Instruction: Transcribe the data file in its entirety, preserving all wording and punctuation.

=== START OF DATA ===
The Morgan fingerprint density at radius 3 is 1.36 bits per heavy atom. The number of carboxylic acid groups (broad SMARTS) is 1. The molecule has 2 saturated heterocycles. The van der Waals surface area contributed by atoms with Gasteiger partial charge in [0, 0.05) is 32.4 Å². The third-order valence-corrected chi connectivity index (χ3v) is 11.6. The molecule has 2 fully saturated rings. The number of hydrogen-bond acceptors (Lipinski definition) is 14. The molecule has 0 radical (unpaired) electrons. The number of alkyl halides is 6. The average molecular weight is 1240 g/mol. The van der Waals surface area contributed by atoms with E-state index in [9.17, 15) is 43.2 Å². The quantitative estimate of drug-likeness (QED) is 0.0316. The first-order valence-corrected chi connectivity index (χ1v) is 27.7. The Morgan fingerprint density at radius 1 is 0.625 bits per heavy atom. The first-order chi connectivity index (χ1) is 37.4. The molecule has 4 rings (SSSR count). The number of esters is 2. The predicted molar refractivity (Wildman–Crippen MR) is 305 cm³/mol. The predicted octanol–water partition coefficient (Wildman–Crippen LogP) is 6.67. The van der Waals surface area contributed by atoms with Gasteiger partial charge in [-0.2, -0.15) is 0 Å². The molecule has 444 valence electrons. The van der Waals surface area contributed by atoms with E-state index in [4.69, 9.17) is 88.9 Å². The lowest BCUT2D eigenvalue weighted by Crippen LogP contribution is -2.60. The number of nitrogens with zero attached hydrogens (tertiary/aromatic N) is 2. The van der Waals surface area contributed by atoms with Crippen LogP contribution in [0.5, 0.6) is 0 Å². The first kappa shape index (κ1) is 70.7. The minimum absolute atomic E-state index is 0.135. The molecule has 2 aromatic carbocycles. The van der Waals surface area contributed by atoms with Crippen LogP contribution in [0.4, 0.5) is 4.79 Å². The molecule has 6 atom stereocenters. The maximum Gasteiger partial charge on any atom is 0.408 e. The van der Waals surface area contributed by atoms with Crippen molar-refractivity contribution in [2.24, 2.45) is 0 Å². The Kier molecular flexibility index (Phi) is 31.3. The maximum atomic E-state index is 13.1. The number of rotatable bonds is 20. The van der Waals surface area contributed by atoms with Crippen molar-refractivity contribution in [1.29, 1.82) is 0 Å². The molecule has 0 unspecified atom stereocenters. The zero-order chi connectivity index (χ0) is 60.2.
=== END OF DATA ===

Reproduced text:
The Morgan fingerprint density at radius 3 is 1.36 bits per heavy atom. The number of carboxylic acid groups (broad SMARTS) is 1. The molecule has 2 saturated heterocycles. The van der Waals surface area contributed by atoms with Gasteiger partial charge in [0, 0.05) is 32.4 Å². The third-order valence-corrected chi connectivity index (χ3v) is 11.6. The molecule has 2 fully saturated rings. The number of hydrogen-bond acceptors (Lipinski definition) is 14. The molecule has 0 radical (unpaired) electrons. The number of alkyl halides is 6. The average molecular weight is 1240 g/mol. The van der Waals surface area contributed by atoms with E-state index in [9.17, 15) is 43.2 Å². The quantitative estimate of drug-likeness (QED) is 0.0316. The first-order valence-corrected chi connectivity index (χ1v) is 27.7. The Morgan fingerprint density at radius 1 is 0.625 bits per heavy atom. The first-order chi connectivity index (χ1) is 37.4. The molecule has 4 rings (SSSR count). The number of esters is 2. The predicted molar refractivity (Wildman–Crippen MR) is 305 cm³/mol. The predicted octanol–water partition coefficient (Wildman–Crippen LogP) is 6.67. The van der Waals surface area contributed by atoms with Gasteiger partial charge in [-0.2, -0.15) is 0 Å². The molecule has 444 valence electrons. The van der Waals surface area contributed by atoms with E-state index in [4.69, 9.17) is 88.9 Å². The lowest BCUT2D eigenvalue weighted by Crippen LogP contribution is -2.60. The number of nitrogens with zero attached hydrogens (tertiary/aromatic N) is 2. The van der Waals surface area contributed by atoms with Crippen LogP contribution in [0.5, 0.6) is 0 Å². The first kappa shape index (κ1) is 70.7. The minimum absolute atomic E-state index is 0.135. The molecule has 2 aromatic carbocycles. The van der Waals surface area contributed by atoms with Crippen LogP contribution in [0.4, 0.5) is 4.79 Å². The molecule has 6 atom stereocenters. The maximum Gasteiger partial charge on any atom is 0.408 e. The van der Waals surface area contributed by atoms with Crippen molar-refractivity contribution in [2.24, 2.45) is 0 Å². The Kier molecular flexibility index (Phi) is 31.3. The maximum atomic E-state index is 13.1. The number of rotatable bonds is 20. The van der Waals surface area contributed by atoms with Crippen molar-refractivity contribution in [1.29, 1.82) is 0 Å². The molecule has 0 unspecified atom stereocenters. The zero-order chi connectivity index (χ0) is 60.2.